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Wet Noodle Posse | Blog

Friday, June 26, 2009

Q&A Friday

Yesterday, guest blogger Kendra Leigh Castle explored why so many romance readers love those epilogues that show the hero as a happy family man. Some of the heroes we writers create start out as dads already.

What are some books or movies where the story begins with a father hero? What are the challenges inherent in writing a hero who is also a dad?



At 11:28 AM, Blogger Judy said...

Mr. Mom and Mrs. Doubtfire are both obvious dad movies, though there was no HEA with the latter. A few of my favorite books are books where the hero is a father and doesn't know it. Regardless of how it comes about, a child changes the dynamics. There's a world of difference between a man who only looks out for himself and one who has a child to raise and protect, and the same for women.

That being said, why does seem to be different for men than women? As if the man simply needs someone to fit into the mother slot whereas a women is looking for more. It seems as if the general belief is that it is easier for a man to find a woman who will love his children than for a woman to find a man who will love her children. Is this a man-woman role thing, cultural, or something else entirely that I'm missing?

At 11:30 AM, Blogger Merrillee said...

The men didn't actually start out as dad's in the first movie, but they are raising the little girl in the second. I enjoyed Three Men and a Baby, the Three Men and a Little Lady.

At 12:35 PM, Blogger Mo H said...

Interesting question. I think it's a cultural thing. We assume most women want to parent. We, as a society, have in the past, and perhaps currently still do put a lot more of the parenting burden on one parent, which tends to be the woman. Of course, there are exceptions.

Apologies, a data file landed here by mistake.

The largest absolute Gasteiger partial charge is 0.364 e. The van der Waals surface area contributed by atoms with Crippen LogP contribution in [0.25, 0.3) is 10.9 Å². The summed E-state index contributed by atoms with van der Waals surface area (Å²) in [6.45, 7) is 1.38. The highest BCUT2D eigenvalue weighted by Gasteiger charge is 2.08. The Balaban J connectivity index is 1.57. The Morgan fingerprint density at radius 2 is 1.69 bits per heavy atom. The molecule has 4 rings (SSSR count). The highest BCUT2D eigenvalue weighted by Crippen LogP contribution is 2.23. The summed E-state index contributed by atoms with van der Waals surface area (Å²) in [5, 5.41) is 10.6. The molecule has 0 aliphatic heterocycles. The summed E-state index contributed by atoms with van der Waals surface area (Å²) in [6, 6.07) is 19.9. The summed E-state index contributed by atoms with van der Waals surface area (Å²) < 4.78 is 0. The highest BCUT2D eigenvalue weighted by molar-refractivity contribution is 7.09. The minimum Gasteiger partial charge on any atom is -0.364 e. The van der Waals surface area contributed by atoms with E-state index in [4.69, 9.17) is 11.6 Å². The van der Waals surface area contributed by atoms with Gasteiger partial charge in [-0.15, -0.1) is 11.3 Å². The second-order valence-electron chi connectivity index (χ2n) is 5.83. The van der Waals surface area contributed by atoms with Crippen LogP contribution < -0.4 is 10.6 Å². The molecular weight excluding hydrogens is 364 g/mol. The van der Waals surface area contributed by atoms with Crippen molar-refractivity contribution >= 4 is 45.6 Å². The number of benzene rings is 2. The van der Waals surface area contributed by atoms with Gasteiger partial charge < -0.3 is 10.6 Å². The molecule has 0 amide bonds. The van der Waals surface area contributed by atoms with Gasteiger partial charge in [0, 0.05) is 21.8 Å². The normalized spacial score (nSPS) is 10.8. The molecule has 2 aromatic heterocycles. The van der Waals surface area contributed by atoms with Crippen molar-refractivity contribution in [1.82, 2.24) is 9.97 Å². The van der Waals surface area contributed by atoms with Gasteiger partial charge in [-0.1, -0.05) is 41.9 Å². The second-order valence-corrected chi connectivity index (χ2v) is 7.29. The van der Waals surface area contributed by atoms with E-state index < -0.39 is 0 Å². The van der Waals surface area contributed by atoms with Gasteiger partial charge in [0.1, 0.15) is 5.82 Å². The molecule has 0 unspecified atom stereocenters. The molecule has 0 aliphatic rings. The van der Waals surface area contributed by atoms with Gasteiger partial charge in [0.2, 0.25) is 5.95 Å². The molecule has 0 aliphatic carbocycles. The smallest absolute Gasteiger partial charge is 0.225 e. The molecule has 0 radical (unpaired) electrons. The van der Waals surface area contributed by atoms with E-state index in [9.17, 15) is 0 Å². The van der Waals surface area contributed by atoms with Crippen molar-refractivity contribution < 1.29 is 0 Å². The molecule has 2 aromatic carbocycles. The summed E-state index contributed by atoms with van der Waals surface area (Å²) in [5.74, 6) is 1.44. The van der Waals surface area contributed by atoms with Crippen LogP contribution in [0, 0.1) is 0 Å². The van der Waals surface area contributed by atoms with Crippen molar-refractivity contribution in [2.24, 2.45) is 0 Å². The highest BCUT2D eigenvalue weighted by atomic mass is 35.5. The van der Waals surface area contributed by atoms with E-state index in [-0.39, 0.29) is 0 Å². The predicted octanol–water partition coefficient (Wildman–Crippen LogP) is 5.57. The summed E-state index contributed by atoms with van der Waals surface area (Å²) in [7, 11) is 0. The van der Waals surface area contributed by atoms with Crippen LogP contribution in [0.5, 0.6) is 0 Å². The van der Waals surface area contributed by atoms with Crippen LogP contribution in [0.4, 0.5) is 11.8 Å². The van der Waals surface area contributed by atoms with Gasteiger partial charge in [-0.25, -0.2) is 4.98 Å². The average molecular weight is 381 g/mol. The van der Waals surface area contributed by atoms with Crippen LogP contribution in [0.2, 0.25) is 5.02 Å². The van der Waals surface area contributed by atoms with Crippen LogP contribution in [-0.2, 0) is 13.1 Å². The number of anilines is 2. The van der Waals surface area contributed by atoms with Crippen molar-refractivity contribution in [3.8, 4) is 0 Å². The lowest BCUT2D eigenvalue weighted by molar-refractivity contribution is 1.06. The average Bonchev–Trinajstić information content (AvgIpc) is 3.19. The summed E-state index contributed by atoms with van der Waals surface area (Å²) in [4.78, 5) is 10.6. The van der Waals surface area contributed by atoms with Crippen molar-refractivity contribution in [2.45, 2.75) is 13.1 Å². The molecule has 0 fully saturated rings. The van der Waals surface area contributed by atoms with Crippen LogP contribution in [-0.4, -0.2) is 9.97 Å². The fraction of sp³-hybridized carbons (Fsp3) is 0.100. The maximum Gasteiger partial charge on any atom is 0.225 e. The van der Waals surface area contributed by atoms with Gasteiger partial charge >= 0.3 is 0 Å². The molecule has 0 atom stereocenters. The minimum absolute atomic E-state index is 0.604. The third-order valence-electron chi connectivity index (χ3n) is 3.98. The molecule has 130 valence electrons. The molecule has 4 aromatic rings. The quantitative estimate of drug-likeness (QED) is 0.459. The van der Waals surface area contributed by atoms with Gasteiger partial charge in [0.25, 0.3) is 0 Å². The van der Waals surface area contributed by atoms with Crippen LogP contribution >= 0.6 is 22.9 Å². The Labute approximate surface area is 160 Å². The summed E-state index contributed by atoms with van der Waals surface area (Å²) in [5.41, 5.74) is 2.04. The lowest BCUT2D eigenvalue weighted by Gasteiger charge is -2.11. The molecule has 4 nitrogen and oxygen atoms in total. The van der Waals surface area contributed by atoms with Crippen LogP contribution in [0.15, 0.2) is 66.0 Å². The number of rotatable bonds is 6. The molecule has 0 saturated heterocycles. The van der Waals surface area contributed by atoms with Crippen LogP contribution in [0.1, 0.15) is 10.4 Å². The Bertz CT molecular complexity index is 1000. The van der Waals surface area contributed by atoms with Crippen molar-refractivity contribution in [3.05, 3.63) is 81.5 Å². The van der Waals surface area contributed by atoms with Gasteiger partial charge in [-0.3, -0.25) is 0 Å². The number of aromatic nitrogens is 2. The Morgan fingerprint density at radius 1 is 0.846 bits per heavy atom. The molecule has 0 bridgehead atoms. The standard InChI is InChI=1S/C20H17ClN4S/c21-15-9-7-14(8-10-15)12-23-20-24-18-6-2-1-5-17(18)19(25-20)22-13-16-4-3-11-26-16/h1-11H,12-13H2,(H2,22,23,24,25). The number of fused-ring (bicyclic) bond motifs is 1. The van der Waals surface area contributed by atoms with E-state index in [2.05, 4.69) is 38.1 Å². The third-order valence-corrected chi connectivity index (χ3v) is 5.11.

At 12:37 PM, Blogger Mo H said...

Great movies! And here was a case of three men, none of whom knew whether he was the father, taking fatherhood on. A lot of funny scenes with these bachelors trying to care for a baby. You know, that would be a good rental!

At 3:26 PM, Blogger Karen said...

I've always loved the relationship between the Tom Hanks character and the son in Sleepless in Seattle. And of course, my hero, Matt, in Daddy in Waiting, was one of that rare breed who demanded his rights to parent his baby-to-be.

I'm trying to break into Special Edition and many of those books have dads unaware. How they step up to the plate to share the parenting duties always makes me fall in love a little bit more with every page.

At 3:45 PM, Blogger Mo H said...

Yes, I love that hero in Sleepless in Seattle, too. Doesn't the little boy play matchmaker for his dad? I love secret baby stories, as well. Here's hoping you sell to Special Edition!!!

At 8:37 AM, Blogger Lee McKenzie said...

When my daughter was little, she loved to watch Full House. I think she mostly related to the three girls, but I'm sure the fact that they were being parented by three men was part of the charm.

The hero in my next Harlequin American is a single dad. This is a first for me, and I've really enjoyed exploring his tender, protective side.

Karen, my fingers are so crossed for you! Good luck with SE. I think it'll be a perfect fit for your voice.

At 9:10 AM, Blogger Terry Odell said...

I'd rather see the dad as dad on the page rather than as a 'tacked on' epilogue. I love seeing how the men relate to children -- that was a major conflict point for Ryan, my hero in When Danger Calls.

I recall years and years (and more years) ago, when I had little ones and was making a few extra dollars (and getting out of the house) selling (gasp) Tupperware. The franchise owner would say -- "Your husbands are NOT baby-sitting. They're taking care of THEIR children."

When child #2 turned out to be children # 2 and 3, there was no question that Daddy was expected to be in the trenches for ALL baby duties. (OK, I let him off the hook for nursing)


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